'My expectations of Netflix's Wine Country were very high. I'm sad to say it just kind of, flopped.'

Warning: This post contains spoilers for Netflix’s Wine Country. 

If you peruse the cast list of the new Netflix comedy Wine Country you’ll probably like I did, clap your hands in glee.

Amy Poehler, Tina Fey, Maya Rudolph, Rachel Dratch; all fabulous female comedic actresses in the one spot. My Sunday afternoon was sorted.

As I settled in for what I assumed would be 1 hour 43 minutes of mind numbing hilarity, my expectations were very high. I had Bridesmaids and The Hangover style belly laughs as the vision for my future self.

Here’s the trailer. Post continues after video.

Video by Netflix

But after grimacing my way through all 103 minutes of the star-studded comedy, I was left feeling perplexed.

Did I just watched a film about… nothing?

The film centres around a group of women in their late 40s early 50s celebrating one of their birthdays in Napa. They met working at the same pizza joint in their youth, and stayed friends throughout adulthood.

I am a good two decades away from being able to relate to these women in the literal sense. But that doesn’t mean I don’t get what they’re putting down.

I too wish the wine taster would stop telling me about why my wine is organic, and just give me the goddamn wine.


I too would sing along to old ridiculous tunes with my girlfriends while on a wine tour.

I too have avoided calling my doctor because I was freaking out about blood test results that might or might not tell me that I have a really serious disease.

There were little bits and pieces woven into this film that were funny, relatable, and real.

It had a real chance of being a heart warming comedy through a female filter.

But it just kind of, flopped.

Wine Country
There were some real and relatable moments, but many of the plot points just kind of...fizzled. Image: Netflix.

What I struggled with the most was that there was no crescendo; no building up to something really funny, or really heartbreaking, or really insightful, which is what you expect from a film.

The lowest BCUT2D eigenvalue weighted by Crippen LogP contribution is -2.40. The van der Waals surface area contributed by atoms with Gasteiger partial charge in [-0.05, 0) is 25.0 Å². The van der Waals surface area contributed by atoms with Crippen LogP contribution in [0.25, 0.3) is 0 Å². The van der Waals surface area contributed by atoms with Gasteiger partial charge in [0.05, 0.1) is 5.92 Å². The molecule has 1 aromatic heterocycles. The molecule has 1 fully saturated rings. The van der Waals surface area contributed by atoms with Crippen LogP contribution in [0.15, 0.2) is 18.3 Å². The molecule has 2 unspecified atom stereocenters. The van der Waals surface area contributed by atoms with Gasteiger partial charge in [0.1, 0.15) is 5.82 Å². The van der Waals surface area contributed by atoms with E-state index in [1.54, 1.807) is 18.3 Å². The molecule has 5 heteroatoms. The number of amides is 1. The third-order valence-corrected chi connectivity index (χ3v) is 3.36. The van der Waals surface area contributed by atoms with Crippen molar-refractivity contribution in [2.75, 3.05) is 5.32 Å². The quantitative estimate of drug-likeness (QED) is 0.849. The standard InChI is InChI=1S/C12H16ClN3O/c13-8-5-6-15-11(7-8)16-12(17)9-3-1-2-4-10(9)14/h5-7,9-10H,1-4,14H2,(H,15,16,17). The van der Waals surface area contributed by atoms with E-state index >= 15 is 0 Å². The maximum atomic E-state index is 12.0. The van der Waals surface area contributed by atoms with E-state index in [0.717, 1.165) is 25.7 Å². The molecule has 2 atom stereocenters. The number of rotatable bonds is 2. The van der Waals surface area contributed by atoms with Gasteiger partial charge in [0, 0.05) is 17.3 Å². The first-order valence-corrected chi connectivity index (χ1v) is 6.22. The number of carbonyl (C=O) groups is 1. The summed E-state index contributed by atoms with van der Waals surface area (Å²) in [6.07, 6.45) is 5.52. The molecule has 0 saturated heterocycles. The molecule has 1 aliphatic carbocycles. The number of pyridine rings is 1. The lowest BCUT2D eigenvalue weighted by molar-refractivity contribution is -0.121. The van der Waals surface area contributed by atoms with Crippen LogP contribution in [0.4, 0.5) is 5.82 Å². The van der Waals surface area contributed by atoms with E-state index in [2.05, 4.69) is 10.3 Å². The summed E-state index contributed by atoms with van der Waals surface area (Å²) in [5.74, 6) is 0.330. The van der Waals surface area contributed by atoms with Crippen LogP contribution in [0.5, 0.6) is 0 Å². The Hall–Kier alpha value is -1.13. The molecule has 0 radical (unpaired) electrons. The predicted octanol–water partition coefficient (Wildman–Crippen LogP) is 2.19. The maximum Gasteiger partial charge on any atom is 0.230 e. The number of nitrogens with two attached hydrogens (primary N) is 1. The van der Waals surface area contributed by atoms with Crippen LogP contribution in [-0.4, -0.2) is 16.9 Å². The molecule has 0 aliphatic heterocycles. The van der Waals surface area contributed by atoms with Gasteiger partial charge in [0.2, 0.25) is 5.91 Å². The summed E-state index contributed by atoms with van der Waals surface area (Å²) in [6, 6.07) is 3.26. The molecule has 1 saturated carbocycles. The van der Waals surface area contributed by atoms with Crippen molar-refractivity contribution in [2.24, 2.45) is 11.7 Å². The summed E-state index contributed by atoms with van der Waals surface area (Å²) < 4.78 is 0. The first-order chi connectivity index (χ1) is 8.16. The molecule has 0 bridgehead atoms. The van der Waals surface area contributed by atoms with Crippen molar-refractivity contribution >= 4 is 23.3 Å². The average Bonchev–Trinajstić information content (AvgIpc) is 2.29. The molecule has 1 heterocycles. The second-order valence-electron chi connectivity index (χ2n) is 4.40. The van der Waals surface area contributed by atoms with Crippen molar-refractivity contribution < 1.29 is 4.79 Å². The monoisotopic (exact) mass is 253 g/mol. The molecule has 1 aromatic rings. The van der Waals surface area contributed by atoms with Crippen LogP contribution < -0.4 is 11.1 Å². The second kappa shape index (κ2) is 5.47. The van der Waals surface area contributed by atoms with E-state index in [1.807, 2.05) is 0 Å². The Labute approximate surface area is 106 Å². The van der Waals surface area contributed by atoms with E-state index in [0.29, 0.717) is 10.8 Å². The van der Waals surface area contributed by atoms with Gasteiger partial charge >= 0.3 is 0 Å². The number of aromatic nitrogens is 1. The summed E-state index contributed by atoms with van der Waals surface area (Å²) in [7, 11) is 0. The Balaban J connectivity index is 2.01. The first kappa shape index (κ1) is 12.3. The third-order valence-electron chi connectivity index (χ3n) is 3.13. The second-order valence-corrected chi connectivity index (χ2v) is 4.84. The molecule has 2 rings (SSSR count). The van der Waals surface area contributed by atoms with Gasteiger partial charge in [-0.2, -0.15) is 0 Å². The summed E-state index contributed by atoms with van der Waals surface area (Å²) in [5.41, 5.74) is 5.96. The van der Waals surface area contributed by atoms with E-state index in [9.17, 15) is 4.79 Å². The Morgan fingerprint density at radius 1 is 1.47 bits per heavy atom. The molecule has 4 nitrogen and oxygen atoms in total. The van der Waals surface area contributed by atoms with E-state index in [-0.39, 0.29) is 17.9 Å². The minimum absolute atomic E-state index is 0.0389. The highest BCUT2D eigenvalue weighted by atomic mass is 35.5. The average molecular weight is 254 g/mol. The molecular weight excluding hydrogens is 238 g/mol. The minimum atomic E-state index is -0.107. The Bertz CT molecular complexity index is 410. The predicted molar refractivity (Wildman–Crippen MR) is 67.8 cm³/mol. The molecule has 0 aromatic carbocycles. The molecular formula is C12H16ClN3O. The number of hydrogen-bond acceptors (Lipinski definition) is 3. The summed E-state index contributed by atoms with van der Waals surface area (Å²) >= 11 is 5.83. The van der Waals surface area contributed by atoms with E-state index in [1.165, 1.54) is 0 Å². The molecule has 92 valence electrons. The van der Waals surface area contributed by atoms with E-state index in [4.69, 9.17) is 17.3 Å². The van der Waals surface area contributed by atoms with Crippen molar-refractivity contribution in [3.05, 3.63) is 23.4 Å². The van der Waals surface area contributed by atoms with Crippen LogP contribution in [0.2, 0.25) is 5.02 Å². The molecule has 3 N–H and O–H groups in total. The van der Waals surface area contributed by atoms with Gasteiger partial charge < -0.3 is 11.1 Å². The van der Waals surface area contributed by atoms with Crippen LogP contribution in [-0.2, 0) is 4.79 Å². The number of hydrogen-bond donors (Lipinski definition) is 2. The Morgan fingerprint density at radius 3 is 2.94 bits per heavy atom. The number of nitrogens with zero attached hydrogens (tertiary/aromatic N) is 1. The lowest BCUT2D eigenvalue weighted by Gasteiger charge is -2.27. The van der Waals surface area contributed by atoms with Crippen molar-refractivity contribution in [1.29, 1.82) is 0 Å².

In any story there's an introduction, a middle, and an end. But this film just had a never-ending middle.

I found it to be just a monotone snapshot of a moment in time, with a few sprinklings of sub-par humour thrown in. There were some minor turning points for characters - but they felt like little blips. Nothing feature film worthy that made me gasp or laugh out loud, or cry.

It felt like a lot of the plot points were started and then never fully explored or concluded.

Like the fact that Amy Poehler's character had sex with the tour bus operator. There was no real follow up, the plot line just kind of died.

The same with Paula Pell's character's crush on the young artist Jade. It had an interesting and intriguing set up, but it just kind of fizzled and I found myself wanting more out of the conclusion of that story line.

Even Maya Rudolph's character's breast cancer scare was handled really clumsily. There was no tension in the build up, the plot point just kind of appeared out of nowhere and was tied up in a pretty little bow within a few scenes.

Again, I found myself wanting more.

In a lot of scenes, the women just bitched about others in the group. Image: Netflix.

A lot of the time the vibe morphed from being about dysfunctional friendships, to just being a little mean and b*tchy. Many of the scenes were dedicated to the women talking about each other behind the other's backs and lamenting the dreaded "itinerary" that one of the characters had created for the trip.

It all just felt a little 'done.' Especially the "I don't get you young people" spiel that was spun featuring millennials as wanky and over-confident aliens.

As the credits rolled, I was scratching my head. These women are FUNNY. Why am I not feeling satisfied?

In short, I think it was because it didn't feel particularly original, the jokes weren't quite as sharp as we're used to from these fabulous comediennes, and despite a great premise and fantastic cast, it just wasn't a strong enough script.

Read: Netflix's Wine Country hilariously demolishes the idea of the mythical 'perfect girl's trip'.

What did you think of Wine Country? Let us know in the comments below.